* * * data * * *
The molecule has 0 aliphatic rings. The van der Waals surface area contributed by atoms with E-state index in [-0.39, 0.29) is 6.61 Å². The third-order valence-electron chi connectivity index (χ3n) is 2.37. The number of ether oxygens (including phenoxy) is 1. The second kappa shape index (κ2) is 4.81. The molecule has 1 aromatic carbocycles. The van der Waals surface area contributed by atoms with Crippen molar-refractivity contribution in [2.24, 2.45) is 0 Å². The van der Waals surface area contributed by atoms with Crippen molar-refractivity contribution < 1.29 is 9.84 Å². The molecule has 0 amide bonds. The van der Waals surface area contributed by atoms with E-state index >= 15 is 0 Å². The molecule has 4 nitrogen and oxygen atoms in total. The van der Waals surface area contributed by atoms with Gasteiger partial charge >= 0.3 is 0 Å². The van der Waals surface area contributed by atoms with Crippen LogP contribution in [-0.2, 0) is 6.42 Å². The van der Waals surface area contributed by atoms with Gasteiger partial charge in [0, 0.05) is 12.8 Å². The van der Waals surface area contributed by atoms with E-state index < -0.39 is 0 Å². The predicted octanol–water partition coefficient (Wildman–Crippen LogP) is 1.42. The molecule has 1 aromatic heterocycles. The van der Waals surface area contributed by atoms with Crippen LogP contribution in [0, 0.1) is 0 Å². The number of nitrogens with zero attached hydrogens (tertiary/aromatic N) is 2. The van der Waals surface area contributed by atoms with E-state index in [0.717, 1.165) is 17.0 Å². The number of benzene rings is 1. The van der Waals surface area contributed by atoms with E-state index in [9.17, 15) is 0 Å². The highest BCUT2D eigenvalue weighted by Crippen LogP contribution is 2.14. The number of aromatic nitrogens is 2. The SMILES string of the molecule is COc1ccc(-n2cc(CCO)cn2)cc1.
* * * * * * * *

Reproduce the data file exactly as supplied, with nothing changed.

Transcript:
The molecule has 0 aliphatic rings. The van der Waals surface area contributed by atoms with E-state index in [-0.39, 0.29) is 6.61 Å². The third-order valence-electron chi connectivity index (χ3n) is 2.37. The number of ether oxygens (including phenoxy) is 1. The second kappa shape index (κ2) is 4.81. The molecule has 1 aromatic carbocycles. The van der Waals surface area contributed by atoms with Crippen molar-refractivity contribution in [2.24, 2.45) is 0 Å². The van der Waals surface area contributed by atoms with Crippen molar-refractivity contribution < 1.29 is 9.84 Å². The molecule has 0 amide bonds. The van der Waals surface area contributed by atoms with E-state index >= 15 is 0 Å². The molecule has 4 nitrogen and oxygen atoms in total. The van der Waals surface area contributed by atoms with Gasteiger partial charge >= 0.3 is 0 Å². The van der Waals surface area contributed by atoms with Crippen LogP contribution in [-0.2, 0) is 6.42 Å². The van der Waals surface area contributed by atoms with Gasteiger partial charge in [0, 0.05) is 12.8 Å². The van der Waals surface area contributed by atoms with E-state index < -0.39 is 0 Å². The predicted octanol–water partition coefficient (Wildman–Crippen LogP) is 1.42. The molecule has 1 aromatic heterocycles. The van der Waals surface area contributed by atoms with Crippen LogP contribution in [0, 0.1) is 0 Å². The number of nitrogens with zero attached hydrogens (tertiary/aromatic N) is 2. The van der Waals surface area contributed by atoms with E-state index in [0.717, 1.165) is 17.0 Å². The number of benzene rings is 1. The van der Waals surface area contributed by atoms with E-state index in [9.17, 15) is 0 Å². The highest BCUT2D eigenvalue weighted by Crippen LogP contribution is 2.14. The number of aromatic nitrogens is 2. The SMILES string of the molecule is COc1ccc(-n2cc(CCO)cn2)cc1.